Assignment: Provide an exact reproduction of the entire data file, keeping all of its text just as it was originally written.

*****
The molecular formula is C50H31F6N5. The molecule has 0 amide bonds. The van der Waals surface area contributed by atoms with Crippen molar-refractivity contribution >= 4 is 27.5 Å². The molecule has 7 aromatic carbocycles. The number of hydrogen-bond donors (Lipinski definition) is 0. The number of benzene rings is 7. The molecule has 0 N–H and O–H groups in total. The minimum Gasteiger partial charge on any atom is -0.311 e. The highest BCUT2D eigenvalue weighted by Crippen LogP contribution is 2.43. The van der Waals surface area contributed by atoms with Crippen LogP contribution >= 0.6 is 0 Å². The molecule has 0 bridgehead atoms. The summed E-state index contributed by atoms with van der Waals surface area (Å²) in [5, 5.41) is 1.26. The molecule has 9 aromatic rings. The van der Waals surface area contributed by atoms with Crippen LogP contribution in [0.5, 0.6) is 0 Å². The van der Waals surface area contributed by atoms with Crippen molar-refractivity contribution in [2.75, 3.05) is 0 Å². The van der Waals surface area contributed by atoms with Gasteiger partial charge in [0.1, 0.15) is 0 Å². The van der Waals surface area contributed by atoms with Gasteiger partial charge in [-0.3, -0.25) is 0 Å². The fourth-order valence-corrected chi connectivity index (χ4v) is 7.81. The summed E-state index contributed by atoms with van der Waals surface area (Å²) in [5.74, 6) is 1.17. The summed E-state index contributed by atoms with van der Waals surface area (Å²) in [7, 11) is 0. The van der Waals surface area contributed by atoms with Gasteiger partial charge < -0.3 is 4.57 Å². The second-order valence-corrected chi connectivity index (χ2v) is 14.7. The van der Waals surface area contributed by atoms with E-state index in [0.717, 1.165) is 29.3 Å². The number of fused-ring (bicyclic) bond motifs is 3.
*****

The molecular formula is C50H31F6N5. The molecule has 0 amide bonds. The van der Waals surface area contributed by atoms with Crippen molar-refractivity contribution >= 4 is 27.5 Å². The molecule has 7 aromatic carbocycles. The number of hydrogen-bond donors (Lipinski definition) is 0. The number of benzene rings is 7. The molecule has 0 N–H and O–H groups in total. The minimum Gasteiger partial charge on any atom is -0.311 e. The highest BCUT2D eigenvalue weighted by Crippen LogP contribution is 2.43. The van der Waals surface area contributed by atoms with Crippen LogP contribution >= 0.6 is 0 Å². The molecule has 0 bridgehead atoms. The summed E-state index contributed by atoms with van der Waals surface area (Å²) in [5, 5.41) is 1.26. The molecule has 9 aromatic rings. The van der Waals surface area contributed by atoms with Crippen LogP contribution in [0.5, 0.6) is 0 Å². The van der Waals surface area contributed by atoms with Crippen molar-refractivity contribution in [2.75, 3.05) is 0 Å². The van der Waals surface area contributed by atoms with Gasteiger partial charge in [0.1, 0.15) is 0 Å². The van der Waals surface area contributed by atoms with Gasteiger partial charge in [-0.3, -0.25) is 0 Å². The fourth-order valence-corrected chi connectivity index (χ4v) is 7.81. The summed E-state index contributed by atoms with van der Waals surface area (Å²) in [5.74, 6) is 1.17. The summed E-state index contributed by atoms with van der Waals surface area (Å²) in [7, 11) is 0. The van der Waals surface area contributed by atoms with Gasteiger partial charge < -0.3 is 4.57 Å². The second-order valence-corrected chi connectivity index (χ2v) is 14.7. The van der Waals surface area contributed by atoms with E-state index in [0.717, 1.165) is 29.3 Å². The number of fused-ring (bicyclic) bond motifs is 3.